Los Angeles officials voted Thursday to allow ride services such as Uber and Lyft to pick up passengers at LAX, the largest U.S. city to grant full airport access to the rapidly growing app-based companies.
The move could significantly alter the way thousands of Southern Californians and tourists navigate the nation’s third-busiest airport, long criticized for traffic congestion and lack of a direct connection to the region’s rail system. If the companies can quickly comply with the airport’s rules, Lyft and Uber services — some offering lower fares than taxis — could be available by September, officials said.
The victory is particularly important for Uber, the largest of the tech-based transportation companies, as it continues to wage legal and regulatory battles in California and around the world. Earlier this week, a California administrative law judge recommended that the state fine the company $7.3 million and suspend its operations for failing to provide required data showing that it provides equal access to all customers.
The vote by city airport commissioners was a major blow for Southern California shuttle and limousine drivers and Los Angeles’ 2,361 licensed cabdrivers. They have fought to exclude Uber and similar services from LAX, one of the last and most lucrative strongholds of a legacy industry that has seen a significant share of its business siphoned off by Silicon Valley competitors.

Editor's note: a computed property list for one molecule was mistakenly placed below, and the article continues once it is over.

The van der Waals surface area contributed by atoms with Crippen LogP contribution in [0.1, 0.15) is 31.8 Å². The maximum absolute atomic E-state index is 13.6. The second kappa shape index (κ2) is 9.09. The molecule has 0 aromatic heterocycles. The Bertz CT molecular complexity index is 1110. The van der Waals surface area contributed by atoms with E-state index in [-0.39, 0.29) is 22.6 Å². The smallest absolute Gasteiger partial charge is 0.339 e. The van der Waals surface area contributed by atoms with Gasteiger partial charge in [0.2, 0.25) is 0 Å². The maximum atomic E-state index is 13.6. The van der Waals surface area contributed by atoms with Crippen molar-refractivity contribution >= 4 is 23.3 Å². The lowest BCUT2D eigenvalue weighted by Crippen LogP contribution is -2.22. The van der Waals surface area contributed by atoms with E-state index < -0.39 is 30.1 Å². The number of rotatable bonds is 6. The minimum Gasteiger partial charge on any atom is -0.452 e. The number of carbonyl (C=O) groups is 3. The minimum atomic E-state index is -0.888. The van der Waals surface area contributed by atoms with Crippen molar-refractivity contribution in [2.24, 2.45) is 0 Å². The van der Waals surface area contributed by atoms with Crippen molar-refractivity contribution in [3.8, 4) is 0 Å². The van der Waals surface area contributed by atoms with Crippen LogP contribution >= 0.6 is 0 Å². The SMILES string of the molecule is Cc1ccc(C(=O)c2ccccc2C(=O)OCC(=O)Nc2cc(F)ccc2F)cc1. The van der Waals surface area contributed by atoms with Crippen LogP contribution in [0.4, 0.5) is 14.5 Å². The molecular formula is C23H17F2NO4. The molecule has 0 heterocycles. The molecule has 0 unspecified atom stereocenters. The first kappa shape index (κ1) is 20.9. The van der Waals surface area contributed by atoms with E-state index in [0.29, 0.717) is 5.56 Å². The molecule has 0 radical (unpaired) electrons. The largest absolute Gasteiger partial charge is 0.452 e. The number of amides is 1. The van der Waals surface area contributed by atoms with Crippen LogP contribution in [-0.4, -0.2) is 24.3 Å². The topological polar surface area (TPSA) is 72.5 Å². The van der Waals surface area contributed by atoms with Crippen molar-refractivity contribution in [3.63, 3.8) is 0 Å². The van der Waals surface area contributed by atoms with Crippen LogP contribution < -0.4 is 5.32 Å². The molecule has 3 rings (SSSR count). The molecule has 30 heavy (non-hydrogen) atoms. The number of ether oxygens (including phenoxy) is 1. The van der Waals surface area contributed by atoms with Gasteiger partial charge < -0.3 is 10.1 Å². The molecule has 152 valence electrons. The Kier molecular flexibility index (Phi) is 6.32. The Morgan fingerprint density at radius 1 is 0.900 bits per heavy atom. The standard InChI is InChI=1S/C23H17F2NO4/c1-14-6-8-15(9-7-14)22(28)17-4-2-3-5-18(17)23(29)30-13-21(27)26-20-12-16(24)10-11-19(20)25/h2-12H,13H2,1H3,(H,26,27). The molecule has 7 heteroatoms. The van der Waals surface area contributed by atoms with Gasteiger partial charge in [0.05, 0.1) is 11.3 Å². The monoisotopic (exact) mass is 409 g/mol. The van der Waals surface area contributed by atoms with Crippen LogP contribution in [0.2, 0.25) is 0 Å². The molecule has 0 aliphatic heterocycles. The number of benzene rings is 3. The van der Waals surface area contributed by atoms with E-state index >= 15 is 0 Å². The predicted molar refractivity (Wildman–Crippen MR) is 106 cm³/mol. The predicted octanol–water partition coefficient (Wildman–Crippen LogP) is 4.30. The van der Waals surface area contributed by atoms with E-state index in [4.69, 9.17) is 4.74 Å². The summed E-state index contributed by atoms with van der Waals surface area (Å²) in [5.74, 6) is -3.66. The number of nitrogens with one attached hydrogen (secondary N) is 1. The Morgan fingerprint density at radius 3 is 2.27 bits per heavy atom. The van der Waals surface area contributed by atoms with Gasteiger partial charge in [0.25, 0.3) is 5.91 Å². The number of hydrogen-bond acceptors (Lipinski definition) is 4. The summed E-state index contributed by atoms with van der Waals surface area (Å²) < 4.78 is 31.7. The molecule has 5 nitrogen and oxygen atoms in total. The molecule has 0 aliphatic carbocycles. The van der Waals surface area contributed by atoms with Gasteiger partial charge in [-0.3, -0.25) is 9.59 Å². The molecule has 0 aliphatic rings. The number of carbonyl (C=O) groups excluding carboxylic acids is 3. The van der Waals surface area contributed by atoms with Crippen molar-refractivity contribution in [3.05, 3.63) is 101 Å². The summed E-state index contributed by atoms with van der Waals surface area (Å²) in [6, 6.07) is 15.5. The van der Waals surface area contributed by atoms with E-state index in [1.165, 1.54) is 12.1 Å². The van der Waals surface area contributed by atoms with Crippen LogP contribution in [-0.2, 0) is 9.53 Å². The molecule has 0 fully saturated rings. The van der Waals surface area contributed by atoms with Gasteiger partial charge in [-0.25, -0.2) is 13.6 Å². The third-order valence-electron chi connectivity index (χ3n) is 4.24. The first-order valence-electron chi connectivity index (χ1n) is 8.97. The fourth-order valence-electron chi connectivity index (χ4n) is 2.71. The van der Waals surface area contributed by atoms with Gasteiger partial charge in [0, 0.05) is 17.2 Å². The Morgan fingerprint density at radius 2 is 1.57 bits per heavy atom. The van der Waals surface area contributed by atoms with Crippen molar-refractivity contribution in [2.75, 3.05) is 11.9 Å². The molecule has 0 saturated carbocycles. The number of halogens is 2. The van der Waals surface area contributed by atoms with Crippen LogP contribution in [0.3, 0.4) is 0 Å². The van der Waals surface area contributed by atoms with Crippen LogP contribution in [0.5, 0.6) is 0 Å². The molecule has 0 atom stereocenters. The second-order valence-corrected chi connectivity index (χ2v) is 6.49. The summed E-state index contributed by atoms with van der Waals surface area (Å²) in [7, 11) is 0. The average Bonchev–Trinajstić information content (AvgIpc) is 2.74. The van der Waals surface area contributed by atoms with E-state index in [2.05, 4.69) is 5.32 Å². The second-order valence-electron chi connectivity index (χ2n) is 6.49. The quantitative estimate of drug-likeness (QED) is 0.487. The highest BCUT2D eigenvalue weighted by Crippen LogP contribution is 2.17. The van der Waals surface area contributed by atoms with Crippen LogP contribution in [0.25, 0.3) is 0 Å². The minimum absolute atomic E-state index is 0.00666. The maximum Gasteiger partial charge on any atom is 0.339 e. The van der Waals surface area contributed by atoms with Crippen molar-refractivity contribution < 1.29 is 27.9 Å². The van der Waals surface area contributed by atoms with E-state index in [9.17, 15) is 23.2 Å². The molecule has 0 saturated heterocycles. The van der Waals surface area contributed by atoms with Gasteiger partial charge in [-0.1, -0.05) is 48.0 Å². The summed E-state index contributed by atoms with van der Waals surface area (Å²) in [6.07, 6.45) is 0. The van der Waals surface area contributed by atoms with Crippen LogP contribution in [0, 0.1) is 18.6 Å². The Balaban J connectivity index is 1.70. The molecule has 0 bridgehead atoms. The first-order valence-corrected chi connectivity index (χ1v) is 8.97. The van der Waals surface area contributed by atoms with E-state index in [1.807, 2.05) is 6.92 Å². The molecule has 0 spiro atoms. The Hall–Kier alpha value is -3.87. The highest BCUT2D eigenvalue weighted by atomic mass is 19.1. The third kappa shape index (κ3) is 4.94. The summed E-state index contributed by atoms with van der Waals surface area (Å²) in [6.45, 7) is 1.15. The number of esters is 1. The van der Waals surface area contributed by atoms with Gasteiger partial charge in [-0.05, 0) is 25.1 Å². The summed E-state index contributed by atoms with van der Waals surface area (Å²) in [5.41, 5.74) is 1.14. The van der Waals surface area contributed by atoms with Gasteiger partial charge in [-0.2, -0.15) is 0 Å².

Business leaders and Uber and Lyft said Thursday’s action is a win for travelers. Airport officials noted that about 8% of passengers arrive by taxi, while about 6% arrive by Uber-type services.
“Customers want them,” Ruben Gonzalez, a senior vice president at the Los Angeles Area Chamber of Commerce, told the commission before he was interrupted by a ripple of boos from taxi drivers in the audience. “These are all realities,” he continued.
But William Rouse, the general manager of Yellow Cab of Los Angeles and the president of the Taxicab, Limousine & Paratransit Assn., said the commission’s action missed “a major opportunity to protect the public and level the playing field.” The airport’s limited entrance points give city regulators a unique opportunity to enforce strict background checks and insurance policies, which he said the commission failed to address.